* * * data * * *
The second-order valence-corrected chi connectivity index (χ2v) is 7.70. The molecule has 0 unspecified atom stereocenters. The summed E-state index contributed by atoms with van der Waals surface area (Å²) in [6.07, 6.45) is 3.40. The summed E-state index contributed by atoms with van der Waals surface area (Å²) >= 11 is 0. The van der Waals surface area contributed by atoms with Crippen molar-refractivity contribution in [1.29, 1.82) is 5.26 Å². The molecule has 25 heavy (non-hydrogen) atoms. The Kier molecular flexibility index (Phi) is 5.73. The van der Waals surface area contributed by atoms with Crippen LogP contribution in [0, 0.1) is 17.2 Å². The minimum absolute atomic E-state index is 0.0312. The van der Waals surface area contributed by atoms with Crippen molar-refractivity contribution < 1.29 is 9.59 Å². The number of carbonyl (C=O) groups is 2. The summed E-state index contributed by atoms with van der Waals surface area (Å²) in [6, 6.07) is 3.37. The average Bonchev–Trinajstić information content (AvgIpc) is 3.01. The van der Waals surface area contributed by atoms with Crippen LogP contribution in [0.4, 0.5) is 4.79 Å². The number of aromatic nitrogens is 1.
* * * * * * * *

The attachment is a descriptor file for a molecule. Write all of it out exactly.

The second-order valence-corrected chi connectivity index (χ2v) is 7.70. The molecule has 0 unspecified atom stereocenters. The summed E-state index contributed by atoms with van der Waals surface area (Å²) in [6.07, 6.45) is 3.40. The summed E-state index contributed by atoms with van der Waals surface area (Å²) >= 11 is 0. The van der Waals surface area contributed by atoms with Crippen molar-refractivity contribution in [1.29, 1.82) is 5.26 Å². The molecule has 25 heavy (non-hydrogen) atoms. The Kier molecular flexibility index (Phi) is 5.73. The van der Waals surface area contributed by atoms with Crippen LogP contribution in [0, 0.1) is 17.2 Å². The minimum absolute atomic E-state index is 0.0312. The van der Waals surface area contributed by atoms with Crippen molar-refractivity contribution < 1.29 is 9.59 Å². The number of carbonyl (C=O) groups is 2. The summed E-state index contributed by atoms with van der Waals surface area (Å²) in [6, 6.07) is 3.37. The average Bonchev–Trinajstić information content (AvgIpc) is 3.01. The van der Waals surface area contributed by atoms with Crippen LogP contribution in [0.4, 0.5) is 4.79 Å². The number of aromatic nitrogens is 1.